I pulled into thick eel grass on the bank and just sat there awhile, contemplating options. Tauntingly, the wind died down a bit, just enough for me to give it another go. I pulled back out into the bay.
Since this was supposedly National Selfie Day, I turned the GoPro around so that it was facing me.
The waves were still pretty bad. I decided that I wouldn’t take any more chances by myself. Here’s a short video clip showing the conditions. These waves don’t look as bad as some I’ve encountered, but I just didn’t think I should continue. I didn’t want it to get worse while I was out there.
I was able to celebrate the solstice in some small way, but I still wanted to get some decent time on the water. I spotted an event in one of the local papers for a guided kayak tour around Bellingham Harbor for “Orca Month“. The price wasn’t too bad if you brought your own gear, so I signed up.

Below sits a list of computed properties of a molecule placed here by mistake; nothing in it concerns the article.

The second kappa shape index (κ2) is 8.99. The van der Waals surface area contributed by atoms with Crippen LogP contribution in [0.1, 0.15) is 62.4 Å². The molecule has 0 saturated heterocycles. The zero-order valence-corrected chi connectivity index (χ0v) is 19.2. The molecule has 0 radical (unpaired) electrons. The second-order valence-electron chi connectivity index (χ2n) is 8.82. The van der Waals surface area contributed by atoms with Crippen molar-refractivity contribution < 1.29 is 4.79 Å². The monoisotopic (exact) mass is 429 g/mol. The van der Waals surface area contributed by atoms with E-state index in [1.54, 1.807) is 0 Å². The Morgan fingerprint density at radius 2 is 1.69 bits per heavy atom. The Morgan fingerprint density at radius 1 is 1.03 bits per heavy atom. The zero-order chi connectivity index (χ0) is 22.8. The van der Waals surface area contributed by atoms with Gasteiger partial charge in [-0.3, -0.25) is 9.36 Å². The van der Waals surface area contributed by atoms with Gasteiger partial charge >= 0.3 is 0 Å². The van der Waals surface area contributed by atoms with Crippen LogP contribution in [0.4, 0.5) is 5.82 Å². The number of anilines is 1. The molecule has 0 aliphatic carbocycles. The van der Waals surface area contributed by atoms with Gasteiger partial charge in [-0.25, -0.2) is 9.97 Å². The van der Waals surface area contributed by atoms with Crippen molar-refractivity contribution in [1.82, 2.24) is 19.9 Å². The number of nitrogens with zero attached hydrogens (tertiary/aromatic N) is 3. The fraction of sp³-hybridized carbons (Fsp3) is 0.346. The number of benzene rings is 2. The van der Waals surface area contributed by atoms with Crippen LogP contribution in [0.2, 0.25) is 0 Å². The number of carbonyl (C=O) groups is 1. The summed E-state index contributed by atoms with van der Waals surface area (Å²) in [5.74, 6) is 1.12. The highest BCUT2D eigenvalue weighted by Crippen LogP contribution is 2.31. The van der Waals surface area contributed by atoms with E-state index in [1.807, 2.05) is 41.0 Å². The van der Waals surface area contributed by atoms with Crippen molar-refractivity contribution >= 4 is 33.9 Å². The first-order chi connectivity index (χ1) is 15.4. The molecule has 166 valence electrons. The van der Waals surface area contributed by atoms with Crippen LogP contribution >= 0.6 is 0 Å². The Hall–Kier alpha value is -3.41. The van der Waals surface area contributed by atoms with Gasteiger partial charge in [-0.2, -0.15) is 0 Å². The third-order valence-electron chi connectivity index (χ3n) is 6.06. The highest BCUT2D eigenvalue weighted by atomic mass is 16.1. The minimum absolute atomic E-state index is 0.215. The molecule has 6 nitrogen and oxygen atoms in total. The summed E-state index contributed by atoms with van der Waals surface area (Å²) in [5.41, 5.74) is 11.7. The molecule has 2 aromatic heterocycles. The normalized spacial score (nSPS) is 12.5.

Orca Awareness Month covers the entire orca habitat around the Salish Sea. The tour would just be around the harbor, so I knew that we wouldn’t see any whales. Didn’t matter to me. I’d be out on the water for an evening paddle, so that was OK.
On Tuesday, June 25 I met the folks from Moondance Sea Kayak Adventures at Zuanich Point Park in Bellingham. Kristi, the owner of Moondance, introduced herself and the rest of her crew as we awaited the rest of the tour.